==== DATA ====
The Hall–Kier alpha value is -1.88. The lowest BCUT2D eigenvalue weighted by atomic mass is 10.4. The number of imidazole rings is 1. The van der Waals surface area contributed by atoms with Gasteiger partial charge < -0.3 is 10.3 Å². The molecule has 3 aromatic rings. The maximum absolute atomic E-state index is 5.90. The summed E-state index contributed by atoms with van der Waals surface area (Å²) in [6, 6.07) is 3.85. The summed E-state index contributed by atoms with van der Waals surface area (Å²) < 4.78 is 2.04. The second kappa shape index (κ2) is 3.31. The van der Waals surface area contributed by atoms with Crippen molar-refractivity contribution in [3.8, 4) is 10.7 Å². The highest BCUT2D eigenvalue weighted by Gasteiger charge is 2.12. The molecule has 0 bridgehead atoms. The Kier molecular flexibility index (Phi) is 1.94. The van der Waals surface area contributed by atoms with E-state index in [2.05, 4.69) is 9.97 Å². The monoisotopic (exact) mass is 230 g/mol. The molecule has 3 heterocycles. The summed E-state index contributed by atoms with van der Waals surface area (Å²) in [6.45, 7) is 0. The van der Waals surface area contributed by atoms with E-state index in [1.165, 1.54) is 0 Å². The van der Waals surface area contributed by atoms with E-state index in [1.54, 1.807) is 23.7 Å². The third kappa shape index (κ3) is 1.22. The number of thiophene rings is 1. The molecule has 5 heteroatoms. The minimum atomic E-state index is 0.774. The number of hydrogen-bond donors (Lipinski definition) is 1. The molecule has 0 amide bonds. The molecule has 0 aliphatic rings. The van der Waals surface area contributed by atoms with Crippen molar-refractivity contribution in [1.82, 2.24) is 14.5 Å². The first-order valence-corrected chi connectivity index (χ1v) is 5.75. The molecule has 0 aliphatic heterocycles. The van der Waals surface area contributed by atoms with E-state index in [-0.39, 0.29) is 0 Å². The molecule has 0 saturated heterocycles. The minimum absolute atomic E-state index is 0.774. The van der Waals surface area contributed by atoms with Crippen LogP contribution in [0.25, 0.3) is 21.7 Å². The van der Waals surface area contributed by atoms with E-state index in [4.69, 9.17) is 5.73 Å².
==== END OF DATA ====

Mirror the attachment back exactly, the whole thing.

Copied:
The Hall–Kier alpha value is -1.88. The lowest BCUT2D eigenvalue weighted by atomic mass is 10.4. The number of imidazole rings is 1. The van der Waals surface area contributed by atoms with Gasteiger partial charge < -0.3 is 10.3 Å². The molecule has 3 aromatic rings. The maximum absolute atomic E-state index is 5.90. The summed E-state index contributed by atoms with van der Waals surface area (Å²) in [6, 6.07) is 3.85. The summed E-state index contributed by atoms with van der Waals surface area (Å²) < 4.78 is 2.04. The second kappa shape index (κ2) is 3.31. The van der Waals surface area contributed by atoms with Crippen molar-refractivity contribution in [3.8, 4) is 10.7 Å². The highest BCUT2D eigenvalue weighted by Gasteiger charge is 2.12. The molecule has 0 bridgehead atoms. The Kier molecular flexibility index (Phi) is 1.94. The van der Waals surface area contributed by atoms with E-state index in [2.05, 4.69) is 9.97 Å². The monoisotopic (exact) mass is 230 g/mol. The molecule has 3 heterocycles. The summed E-state index contributed by atoms with van der Waals surface area (Å²) in [6.45, 7) is 0. The van der Waals surface area contributed by atoms with E-state index in [1.165, 1.54) is 0 Å². The van der Waals surface area contributed by atoms with E-state index in [1.54, 1.807) is 23.7 Å². The third kappa shape index (κ3) is 1.22. The number of thiophene rings is 1. The molecule has 5 heteroatoms. The minimum atomic E-state index is 0.774. The number of hydrogen-bond donors (Lipinski definition) is 1. The molecule has 0 amide bonds. The molecule has 0 aliphatic rings. The van der Waals surface area contributed by atoms with Crippen molar-refractivity contribution in [1.82, 2.24) is 14.5 Å². The first-order valence-corrected chi connectivity index (χ1v) is 5.75. The molecule has 0 aliphatic heterocycles. The van der Waals surface area contributed by atoms with E-state index in [-0.39, 0.29) is 0 Å². The molecule has 0 saturated heterocycles. The minimum absolute atomic E-state index is 0.774. The van der Waals surface area contributed by atoms with Crippen LogP contribution in [0.25, 0.3) is 21.7 Å². The van der Waals surface area contributed by atoms with E-state index in [4.69, 9.17) is 5.73 Å².